A common approach to compensate for ephemeris errors, ionospheric and troposheric delays, clock errors, and other common model errors is to employ a differential framework, composed of a base and a rover. In differential Doppler positioning, the rover estimates its states by subtracting its Doppler measurements to Starlink satellites from Doppler measurements to the same satellites made by a base receiver with known position. This leads to fewer unknown terms that need to be estimated and to reducing the effect of common mode errors. More details are discussed in [18].

Experimental Results with Starlink Differential Doppler Measurements

This section presents experimental results of positioning with differential Doppler measurements from Starlink LEO satellites.

A stationary scenario is considered in which the base was equipped with an Ettus E312 USRP with a consumer-grade antenna and LNB downconverter to receive Starlink signals in the Ku- band, and the rover was equipped with USRP 2974 with the same downconverter. The Octoclocks were used to synchronize between the USRPs’ clocks and the downconverters at the base and at the rover. The sampling rate was set to 2.5 MHz, and the carrier frequency was set to 11.325 GHz. Over the course of the experiment, the receivers on-board the base and the rover were listening to 3 Starlink satellites: Starlink 44740, 48295, and 47728. The satellites were visible for 320 seconds. Figure 12shows the likelihood as a function of the Doppler frequency and period of Starlink downlink signals. The CPI was set to be 200 times the period. It can be seen that three Starlink LEO satellites were detected in the acquisition stage. Figure 13 shows the measured differential Doppler for the three satellites. The spike in the estimated differential Doppler is due to channel outage and burst error, which is common in satellite communications.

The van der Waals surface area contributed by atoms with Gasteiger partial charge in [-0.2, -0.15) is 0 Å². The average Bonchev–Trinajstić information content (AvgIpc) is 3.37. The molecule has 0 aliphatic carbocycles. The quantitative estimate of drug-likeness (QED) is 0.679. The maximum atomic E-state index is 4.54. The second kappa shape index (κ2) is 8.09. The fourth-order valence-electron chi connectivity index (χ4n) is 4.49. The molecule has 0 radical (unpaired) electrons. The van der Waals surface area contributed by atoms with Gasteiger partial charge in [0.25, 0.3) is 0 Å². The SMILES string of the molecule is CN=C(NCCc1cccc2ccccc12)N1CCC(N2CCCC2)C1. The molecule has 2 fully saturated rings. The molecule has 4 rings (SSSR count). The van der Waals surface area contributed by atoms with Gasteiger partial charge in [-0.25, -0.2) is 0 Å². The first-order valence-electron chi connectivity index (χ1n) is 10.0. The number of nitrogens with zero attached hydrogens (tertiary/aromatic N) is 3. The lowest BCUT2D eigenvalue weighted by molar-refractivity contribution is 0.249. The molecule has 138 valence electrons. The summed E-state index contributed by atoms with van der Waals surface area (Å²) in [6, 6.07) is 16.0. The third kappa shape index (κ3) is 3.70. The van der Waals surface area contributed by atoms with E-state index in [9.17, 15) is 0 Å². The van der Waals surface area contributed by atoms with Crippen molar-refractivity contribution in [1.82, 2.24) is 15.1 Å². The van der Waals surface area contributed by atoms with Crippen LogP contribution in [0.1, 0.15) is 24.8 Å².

The distance between the base and the rover was 1.004 km. The rover’s initial estimate was approximately 200 km away from its true position. Upon employing the differential Doppler positioning framework, the 3–D position error was found to be 33.4 m, while the 2–D position error was 5.6 m. Figure 14 shows the positions of the base and the rover as well as the rover’s initial estimate and its final 3–D and 2–D estimates.

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Simultaneous LEO Satellite Tracking and Ground Vehicle Navigation

Whether navigating on water, over land or in air, most vehicles traditionally rely on a GNSS-aided inertial navigation system (INS). This GNSS/INS integration—which can be loose, tight, or deep—provides a navigation solution that benefits from both the short-term accuracy of the INS and the long-term stability of GNSS [19]. LEO satellites’ signals could be opportunistically exploited as an INS aiding source, thus serving as a complement or even an alternative to GNSS signals. GNSS satellites are equipped with highly stable atomic clocks, are synchronized across the network, and they transmit their ephemeris data and clock errors to the user in their navigation message. In contrast, LEO satellites are not designed for navigation purposes. As such, their on-board clocks are not necessarily of atomic standards nor as tightly synchronized. Moreover, LEO satellites typically do not openly transmit their ephemeris and clock error data in their proprietary signals. To remedy these challenges, the simultaneous tracking and navigation (STAN) framework was proposed, in which the navigating vehicle’s states are simultaneously estimated with the states of the LEO satellites [2],[20]. STAN employs an extended Kalman filter (EKF) to aid the vehicle’s INS with navigation observables (e.g., carrier phase and Doppler), extracted from LEO satellites’ signals in a tightly coupled fashion.

Figure 15 shows a block diagram of the STAN framework. The navigating vehicle’s statevector xv estimated in the STAN framework are the vehicle’s body frame orientation with respect to the Earth-centered Earth-fixed (ECEF) reference frame, the vehicle’s 3-D position and velocity in the ECEF frame, and the gyroscope and accelerometer biases, namely:

The mth LEO satellite’s state vector xLEOm consists of its 3-D position and velocity expressed in the Earth-centered inertial (ECI) reference frame as well as the relative clock bias and clock drift between the receiver and the mth LEO satellite, i.e.,

The state vector estimated in the STAN EKF is formed by augmenting the vehicles’ states with each LEO satellite’s states to get

Experimental Results: Ground Vehicle Navigation with Starlink and Orbcomm LEO Satellites